It’s kind of like having an immortal benevolent giant as a pet who is really good at taking care of himself. As he grows he becomes more and more helpful. In fact soon you begin to depend on him for everything and he seems perfectly happy to look after you. But at some point living with giants can get a little dicey when they forget who’s in charge.

This is the potential problem with immortal benevolent giants. When power concentrates and the human scale is forgotten we all become at risk of experiencing the other side of the double edged sword. No conspiracy theory here… just a bit of philosophical rambling and something to noodle over the next time you’re out surfing the information waves.

Survival of the fittest, and the fittest adapt and innovate

As our technological world races faster and faster we see a common trend emerging. Innovation and meeting people’s needs always will always beat the competition in the long run.

Google appears to be at war with Microsoft as far as I can tell. Visit Google with Internet Explorer and in the top right of the page you’ll be strongly encouraged to switch to Google Chrome. I’ve been using Chrome on my Mac since they released it and I’m simply stunned at the stability and speed.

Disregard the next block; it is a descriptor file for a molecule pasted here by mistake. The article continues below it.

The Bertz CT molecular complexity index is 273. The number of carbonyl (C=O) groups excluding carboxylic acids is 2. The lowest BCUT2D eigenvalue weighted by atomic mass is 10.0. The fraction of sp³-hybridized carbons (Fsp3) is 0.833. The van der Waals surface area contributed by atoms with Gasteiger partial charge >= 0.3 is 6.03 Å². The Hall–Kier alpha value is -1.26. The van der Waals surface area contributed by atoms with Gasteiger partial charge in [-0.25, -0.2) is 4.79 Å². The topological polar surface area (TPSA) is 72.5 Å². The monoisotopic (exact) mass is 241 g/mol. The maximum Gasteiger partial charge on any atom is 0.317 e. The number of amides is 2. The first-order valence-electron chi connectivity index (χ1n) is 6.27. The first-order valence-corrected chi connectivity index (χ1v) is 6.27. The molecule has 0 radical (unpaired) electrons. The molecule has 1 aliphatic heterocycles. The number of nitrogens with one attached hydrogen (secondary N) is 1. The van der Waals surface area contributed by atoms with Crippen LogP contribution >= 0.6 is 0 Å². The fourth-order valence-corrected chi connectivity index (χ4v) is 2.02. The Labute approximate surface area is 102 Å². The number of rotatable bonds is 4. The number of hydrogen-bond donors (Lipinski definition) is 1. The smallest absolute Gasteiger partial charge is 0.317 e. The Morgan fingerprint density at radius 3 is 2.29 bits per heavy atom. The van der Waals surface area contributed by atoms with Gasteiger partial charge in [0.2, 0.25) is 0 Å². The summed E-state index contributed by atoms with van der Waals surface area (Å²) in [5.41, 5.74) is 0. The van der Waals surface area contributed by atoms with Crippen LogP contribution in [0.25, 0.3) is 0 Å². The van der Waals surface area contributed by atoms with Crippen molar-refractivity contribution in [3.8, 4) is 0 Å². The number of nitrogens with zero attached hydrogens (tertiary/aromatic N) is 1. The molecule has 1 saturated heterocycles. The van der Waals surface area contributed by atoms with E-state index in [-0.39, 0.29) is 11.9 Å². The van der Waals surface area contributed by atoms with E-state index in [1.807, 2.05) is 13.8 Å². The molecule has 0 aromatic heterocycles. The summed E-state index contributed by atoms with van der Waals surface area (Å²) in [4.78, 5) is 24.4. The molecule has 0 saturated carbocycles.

I’m not exactly your average computer user either and have years of experience managing teams of online application designs and web usability researchers. Not bragging just saying I’ve seen a lot of good and bad software and Google Chrome is amazing… an Internet Explorer Killer.

Apple has been rumored for months to have a breakthrough tablet in the works. Having watched Apple leapfrog the industry for a couple of decades now I suspect this new device will have the potential to stomp all over mono-function devices like Kindle and the print industry, just like it’s doing to the music industry. Apple could be positioned to steal more market share in print and recorded media markets.